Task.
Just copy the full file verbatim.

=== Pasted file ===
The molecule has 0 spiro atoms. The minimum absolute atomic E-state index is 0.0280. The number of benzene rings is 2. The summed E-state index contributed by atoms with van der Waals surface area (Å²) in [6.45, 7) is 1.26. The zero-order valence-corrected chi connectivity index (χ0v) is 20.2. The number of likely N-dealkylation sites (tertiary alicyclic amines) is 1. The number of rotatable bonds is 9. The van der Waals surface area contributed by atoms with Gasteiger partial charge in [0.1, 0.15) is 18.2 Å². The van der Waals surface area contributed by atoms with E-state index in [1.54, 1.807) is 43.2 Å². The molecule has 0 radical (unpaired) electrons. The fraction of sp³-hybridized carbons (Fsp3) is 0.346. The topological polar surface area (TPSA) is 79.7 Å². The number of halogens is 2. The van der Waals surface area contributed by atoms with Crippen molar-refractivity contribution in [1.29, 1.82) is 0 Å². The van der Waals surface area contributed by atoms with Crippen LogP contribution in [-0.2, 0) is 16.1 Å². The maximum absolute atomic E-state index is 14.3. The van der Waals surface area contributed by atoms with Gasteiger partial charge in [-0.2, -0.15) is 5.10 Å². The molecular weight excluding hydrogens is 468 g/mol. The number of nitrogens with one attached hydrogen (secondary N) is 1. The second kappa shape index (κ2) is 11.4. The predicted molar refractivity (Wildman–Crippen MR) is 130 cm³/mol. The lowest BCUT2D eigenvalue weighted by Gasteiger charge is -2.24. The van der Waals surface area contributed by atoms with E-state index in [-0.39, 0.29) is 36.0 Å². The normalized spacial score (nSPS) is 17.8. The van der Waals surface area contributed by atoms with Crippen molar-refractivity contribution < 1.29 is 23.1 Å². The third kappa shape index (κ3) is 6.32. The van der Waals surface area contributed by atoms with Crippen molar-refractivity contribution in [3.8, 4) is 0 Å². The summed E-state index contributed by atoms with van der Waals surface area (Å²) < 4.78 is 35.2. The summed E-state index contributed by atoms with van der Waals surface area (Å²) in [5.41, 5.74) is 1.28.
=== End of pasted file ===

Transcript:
The molecule has 0 spiro atoms. The minimum absolute atomic E-state index is 0.0280. The number of benzene rings is 2. The summed E-state index contributed by atoms with van der Waals surface area (Å²) in [6.45, 7) is 1.26. The zero-order valence-corrected chi connectivity index (χ0v) is 20.2. The number of likely N-dealkylation sites (tertiary alicyclic amines) is 1. The number of rotatable bonds is 9. The van der Waals surface area contributed by atoms with Gasteiger partial charge in [0.1, 0.15) is 18.2 Å². The van der Waals surface area contributed by atoms with E-state index in [1.54, 1.807) is 43.2 Å². The molecule has 0 radical (unpaired) electrons. The fraction of sp³-hybridized carbons (Fsp3) is 0.346. The topological polar surface area (TPSA) is 79.7 Å². The number of halogens is 2. The van der Waals surface area contributed by atoms with Crippen molar-refractivity contribution in [1.29, 1.82) is 0 Å². The van der Waals surface area contributed by atoms with Crippen LogP contribution in [-0.2, 0) is 16.1 Å². The maximum absolute atomic E-state index is 14.3. The van der Waals surface area contributed by atoms with Gasteiger partial charge in [-0.2, -0.15) is 5.10 Å². The molecular weight excluding hydrogens is 468 g/mol. The number of nitrogens with one attached hydrogen (secondary N) is 1. The second kappa shape index (κ2) is 11.4. The predicted molar refractivity (Wildman–Crippen MR) is 130 cm³/mol. The lowest BCUT2D eigenvalue weighted by Gasteiger charge is -2.24. The van der Waals surface area contributed by atoms with E-state index in [-0.39, 0.29) is 36.0 Å². The normalized spacial score (nSPS) is 17.8. The van der Waals surface area contributed by atoms with Crippen molar-refractivity contribution < 1.29 is 23.1 Å². The third kappa shape index (κ3) is 6.32. The van der Waals surface area contributed by atoms with Crippen molar-refractivity contribution in [3.8, 4) is 0 Å². The summed E-state index contributed by atoms with van der Waals surface area (Å²) < 4.78 is 35.2. The summed E-state index contributed by atoms with van der Waals surface area (Å²) in [5.41, 5.74) is 1.28.